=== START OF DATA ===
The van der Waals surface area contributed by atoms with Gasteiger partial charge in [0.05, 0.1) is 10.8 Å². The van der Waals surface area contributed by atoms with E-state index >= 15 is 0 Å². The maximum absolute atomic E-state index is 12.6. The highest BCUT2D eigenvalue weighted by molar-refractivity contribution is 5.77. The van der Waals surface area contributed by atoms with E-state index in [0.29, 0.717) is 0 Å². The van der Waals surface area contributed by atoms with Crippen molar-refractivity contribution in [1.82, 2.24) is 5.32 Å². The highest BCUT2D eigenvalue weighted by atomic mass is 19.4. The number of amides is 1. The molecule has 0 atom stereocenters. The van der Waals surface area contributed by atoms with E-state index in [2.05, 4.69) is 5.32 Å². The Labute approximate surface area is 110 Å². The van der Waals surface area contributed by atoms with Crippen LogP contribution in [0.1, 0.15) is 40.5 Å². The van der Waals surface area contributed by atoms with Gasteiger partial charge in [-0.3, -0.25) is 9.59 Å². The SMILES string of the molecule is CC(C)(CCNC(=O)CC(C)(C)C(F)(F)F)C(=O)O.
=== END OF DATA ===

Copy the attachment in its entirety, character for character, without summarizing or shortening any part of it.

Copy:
The van der Waals surface area contributed by atoms with Gasteiger partial charge in [0.05, 0.1) is 10.8 Å². The van der Waals surface area contributed by atoms with E-state index >= 15 is 0 Å². The maximum absolute atomic E-state index is 12.6. The highest BCUT2D eigenvalue weighted by molar-refractivity contribution is 5.77. The van der Waals surface area contributed by atoms with E-state index in [0.29, 0.717) is 0 Å². The van der Waals surface area contributed by atoms with Crippen molar-refractivity contribution in [1.82, 2.24) is 5.32 Å². The highest BCUT2D eigenvalue weighted by atomic mass is 19.4. The number of amides is 1. The molecule has 0 atom stereocenters. The van der Waals surface area contributed by atoms with E-state index in [2.05, 4.69) is 5.32 Å². The Labute approximate surface area is 110 Å². The van der Waals surface area contributed by atoms with Crippen LogP contribution in [0.1, 0.15) is 40.5 Å². The van der Waals surface area contributed by atoms with Gasteiger partial charge in [-0.3, -0.25) is 9.59 Å². The SMILES string of the molecule is CC(C)(CCNC(=O)CC(C)(C)C(F)(F)F)C(=O)O.